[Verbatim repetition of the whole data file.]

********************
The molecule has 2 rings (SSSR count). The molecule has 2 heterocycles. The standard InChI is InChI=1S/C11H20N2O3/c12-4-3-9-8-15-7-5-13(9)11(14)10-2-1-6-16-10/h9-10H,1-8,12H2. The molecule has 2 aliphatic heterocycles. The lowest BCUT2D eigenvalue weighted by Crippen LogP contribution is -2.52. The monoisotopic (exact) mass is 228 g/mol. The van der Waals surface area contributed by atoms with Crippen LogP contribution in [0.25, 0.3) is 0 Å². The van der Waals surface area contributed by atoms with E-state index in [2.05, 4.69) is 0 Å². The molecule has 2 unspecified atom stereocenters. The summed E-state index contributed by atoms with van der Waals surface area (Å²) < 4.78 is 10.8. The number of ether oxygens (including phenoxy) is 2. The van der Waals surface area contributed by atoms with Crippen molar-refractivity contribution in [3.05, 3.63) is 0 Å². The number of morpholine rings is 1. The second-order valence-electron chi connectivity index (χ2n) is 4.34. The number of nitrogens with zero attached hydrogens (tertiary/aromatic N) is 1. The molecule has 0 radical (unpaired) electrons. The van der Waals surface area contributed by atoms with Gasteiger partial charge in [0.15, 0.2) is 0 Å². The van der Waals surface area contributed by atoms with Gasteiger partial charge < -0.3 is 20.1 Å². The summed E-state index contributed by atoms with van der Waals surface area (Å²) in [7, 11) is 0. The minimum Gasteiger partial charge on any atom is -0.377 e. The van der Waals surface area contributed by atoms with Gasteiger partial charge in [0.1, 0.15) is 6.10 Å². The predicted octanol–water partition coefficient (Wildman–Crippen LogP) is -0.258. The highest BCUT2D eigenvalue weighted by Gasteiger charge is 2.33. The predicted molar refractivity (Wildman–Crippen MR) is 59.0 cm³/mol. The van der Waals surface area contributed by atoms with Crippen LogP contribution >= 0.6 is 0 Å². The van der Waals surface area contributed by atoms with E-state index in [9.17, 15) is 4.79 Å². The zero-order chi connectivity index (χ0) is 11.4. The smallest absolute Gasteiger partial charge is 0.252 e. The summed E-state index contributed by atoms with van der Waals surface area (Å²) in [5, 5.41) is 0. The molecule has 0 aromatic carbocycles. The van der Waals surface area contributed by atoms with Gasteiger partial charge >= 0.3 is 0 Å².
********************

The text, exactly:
The molecule has 2 rings (SSSR count). The molecule has 2 heterocycles. The standard InChI is InChI=1S/C11H20N2O3/c12-4-3-9-8-15-7-5-13(9)11(14)10-2-1-6-16-10/h9-10H,1-8,12H2. The molecule has 2 aliphatic heterocycles. The lowest BCUT2D eigenvalue weighted by Crippen LogP contribution is -2.52. The monoisotopic (exact) mass is 228 g/mol. The van der Waals surface area contributed by atoms with Crippen LogP contribution in [0.25, 0.3) is 0 Å². The van der Waals surface area contributed by atoms with E-state index in [2.05, 4.69) is 0 Å². The molecule has 2 unspecified atom stereocenters. The summed E-state index contributed by atoms with van der Waals surface area (Å²) < 4.78 is 10.8. The number of ether oxygens (including phenoxy) is 2. The van der Waals surface area contributed by atoms with Crippen molar-refractivity contribution in [3.05, 3.63) is 0 Å². The number of morpholine rings is 1. The second-order valence-electron chi connectivity index (χ2n) is 4.34. The number of nitrogens with zero attached hydrogens (tertiary/aromatic N) is 1. The molecule has 0 radical (unpaired) electrons. The van der Waals surface area contributed by atoms with Gasteiger partial charge in [0.15, 0.2) is 0 Å². The van der Waals surface area contributed by atoms with Gasteiger partial charge < -0.3 is 20.1 Å². The summed E-state index contributed by atoms with van der Waals surface area (Å²) in [7, 11) is 0. The minimum Gasteiger partial charge on any atom is -0.377 e. The van der Waals surface area contributed by atoms with Gasteiger partial charge in [0.1, 0.15) is 6.10 Å². The predicted octanol–water partition coefficient (Wildman–Crippen LogP) is -0.258. The highest BCUT2D eigenvalue weighted by Gasteiger charge is 2.33. The predicted molar refractivity (Wildman–Crippen MR) is 59.0 cm³/mol. The van der Waals surface area contributed by atoms with Crippen LogP contribution >= 0.6 is 0 Å². The van der Waals surface area contributed by atoms with E-state index in [9.17, 15) is 4.79 Å². The zero-order chi connectivity index (χ0) is 11.4. The smallest absolute Gasteiger partial charge is 0.252 e. The summed E-state index contributed by atoms with van der Waals surface area (Å²) in [5, 5.41) is 0. The molecule has 0 aromatic carbocycles. The van der Waals surface area contributed by atoms with Gasteiger partial charge >= 0.3 is 0 Å².